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The term interstitial compound, or interstitial alloy, is used to describe a compound that is formed when an atom of sufficiently small radius sits in an interstitial “hole” in a metal lattice. Examples of small atoms are hydrogen, boron, carbon and nitrogen. These compounds are important industrially, for example some transition metal carbides and nitrides.
Additional recommended knowledge
The idea of interstitial compounds was mooted in the late 1920's and they are often called Haag phases after G.Hägg . Transition metals generally crystallise in either the hexagonal close packed or body centered cubic structures, both of which can be considered to be made up of layers of hexagonally close packed atoms. In both of these very similar lattices there are two sorts of interstice, or hole:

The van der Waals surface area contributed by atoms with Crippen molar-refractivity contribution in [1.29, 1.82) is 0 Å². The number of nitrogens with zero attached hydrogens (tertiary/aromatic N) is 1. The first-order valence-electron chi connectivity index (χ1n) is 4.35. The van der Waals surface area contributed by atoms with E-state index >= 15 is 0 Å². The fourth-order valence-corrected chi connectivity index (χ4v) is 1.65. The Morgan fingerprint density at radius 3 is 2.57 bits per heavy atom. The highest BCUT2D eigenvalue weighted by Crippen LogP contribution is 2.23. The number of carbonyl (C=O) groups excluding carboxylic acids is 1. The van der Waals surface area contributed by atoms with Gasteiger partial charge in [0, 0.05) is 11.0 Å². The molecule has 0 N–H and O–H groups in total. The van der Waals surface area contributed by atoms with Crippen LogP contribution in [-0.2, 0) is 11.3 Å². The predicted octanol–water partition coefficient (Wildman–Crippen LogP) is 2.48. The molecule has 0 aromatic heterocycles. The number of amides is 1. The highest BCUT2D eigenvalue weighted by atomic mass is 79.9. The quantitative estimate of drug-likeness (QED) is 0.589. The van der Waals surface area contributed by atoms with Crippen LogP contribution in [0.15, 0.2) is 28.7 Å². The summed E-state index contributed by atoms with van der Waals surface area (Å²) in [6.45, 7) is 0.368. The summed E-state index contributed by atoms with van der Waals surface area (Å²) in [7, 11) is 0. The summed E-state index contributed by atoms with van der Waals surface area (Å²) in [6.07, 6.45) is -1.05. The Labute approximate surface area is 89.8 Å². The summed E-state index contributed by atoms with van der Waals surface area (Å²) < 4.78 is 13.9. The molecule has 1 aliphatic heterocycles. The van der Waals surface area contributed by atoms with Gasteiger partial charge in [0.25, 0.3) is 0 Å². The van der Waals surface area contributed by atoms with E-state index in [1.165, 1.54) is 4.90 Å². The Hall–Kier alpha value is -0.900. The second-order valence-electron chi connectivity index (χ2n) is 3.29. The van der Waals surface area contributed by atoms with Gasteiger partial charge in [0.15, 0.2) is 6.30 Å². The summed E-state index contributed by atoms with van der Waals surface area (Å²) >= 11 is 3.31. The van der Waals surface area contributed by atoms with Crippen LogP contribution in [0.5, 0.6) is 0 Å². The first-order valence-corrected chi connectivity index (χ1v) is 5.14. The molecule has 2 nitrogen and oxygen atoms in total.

It was suggested by early workers that:
These were not viewed as compounds, but rather as solutions, of say carbon, in the metal lattice, with a limiting upper “concentration” of the smaller atom that was determined by the number of interstices available.
A more detailed knowledge of the structures of metals, and binary and ternary phases of metals and non metals shows that:
An example is the solubility of carbon in iron. The form of pure iron stable between 910°C and 1390°C, γ-iron, forms a solid solution with carbon termed austenite.
Categories: Materials science | Alloys
|This article is licensed under the GNU Free Documentation License. It uses material from the Wikipedia article "Interstitial_compound". A list of authors is available in Wikipedia.|